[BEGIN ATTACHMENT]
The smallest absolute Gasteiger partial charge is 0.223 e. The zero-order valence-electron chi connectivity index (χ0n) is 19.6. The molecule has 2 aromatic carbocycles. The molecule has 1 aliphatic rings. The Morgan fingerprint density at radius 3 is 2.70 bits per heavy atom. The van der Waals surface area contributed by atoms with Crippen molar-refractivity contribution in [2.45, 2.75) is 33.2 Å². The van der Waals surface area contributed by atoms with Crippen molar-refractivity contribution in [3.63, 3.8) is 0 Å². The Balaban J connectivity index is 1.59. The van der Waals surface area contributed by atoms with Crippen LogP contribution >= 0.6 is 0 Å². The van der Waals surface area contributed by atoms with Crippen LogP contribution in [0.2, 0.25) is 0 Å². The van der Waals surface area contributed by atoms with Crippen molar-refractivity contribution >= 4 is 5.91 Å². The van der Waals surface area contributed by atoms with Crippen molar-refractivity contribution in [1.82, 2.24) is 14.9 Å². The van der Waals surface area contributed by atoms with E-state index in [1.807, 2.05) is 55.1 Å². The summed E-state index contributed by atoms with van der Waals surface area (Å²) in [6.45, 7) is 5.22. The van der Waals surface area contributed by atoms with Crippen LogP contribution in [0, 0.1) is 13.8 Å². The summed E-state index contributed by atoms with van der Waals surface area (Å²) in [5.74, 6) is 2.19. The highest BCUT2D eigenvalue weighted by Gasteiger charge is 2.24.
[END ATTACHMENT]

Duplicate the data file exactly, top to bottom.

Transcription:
The smallest absolute Gasteiger partial charge is 0.223 e. The zero-order valence-electron chi connectivity index (χ0n) is 19.6. The molecule has 2 aromatic carbocycles. The molecule has 1 aliphatic rings. The Morgan fingerprint density at radius 3 is 2.70 bits per heavy atom. The van der Waals surface area contributed by atoms with Crippen molar-refractivity contribution in [2.45, 2.75) is 33.2 Å². The van der Waals surface area contributed by atoms with Crippen molar-refractivity contribution in [3.63, 3.8) is 0 Å². The Balaban J connectivity index is 1.59. The van der Waals surface area contributed by atoms with Crippen LogP contribution >= 0.6 is 0 Å². The van der Waals surface area contributed by atoms with Crippen LogP contribution in [0.2, 0.25) is 0 Å². The van der Waals surface area contributed by atoms with Crippen molar-refractivity contribution >= 4 is 5.91 Å². The van der Waals surface area contributed by atoms with Crippen molar-refractivity contribution in [1.82, 2.24) is 14.9 Å². The van der Waals surface area contributed by atoms with E-state index in [1.807, 2.05) is 55.1 Å². The summed E-state index contributed by atoms with van der Waals surface area (Å²) in [6.45, 7) is 5.22. The van der Waals surface area contributed by atoms with Crippen LogP contribution in [0, 0.1) is 13.8 Å². The summed E-state index contributed by atoms with van der Waals surface area (Å²) in [5.74, 6) is 2.19. The highest BCUT2D eigenvalue weighted by Gasteiger charge is 2.24.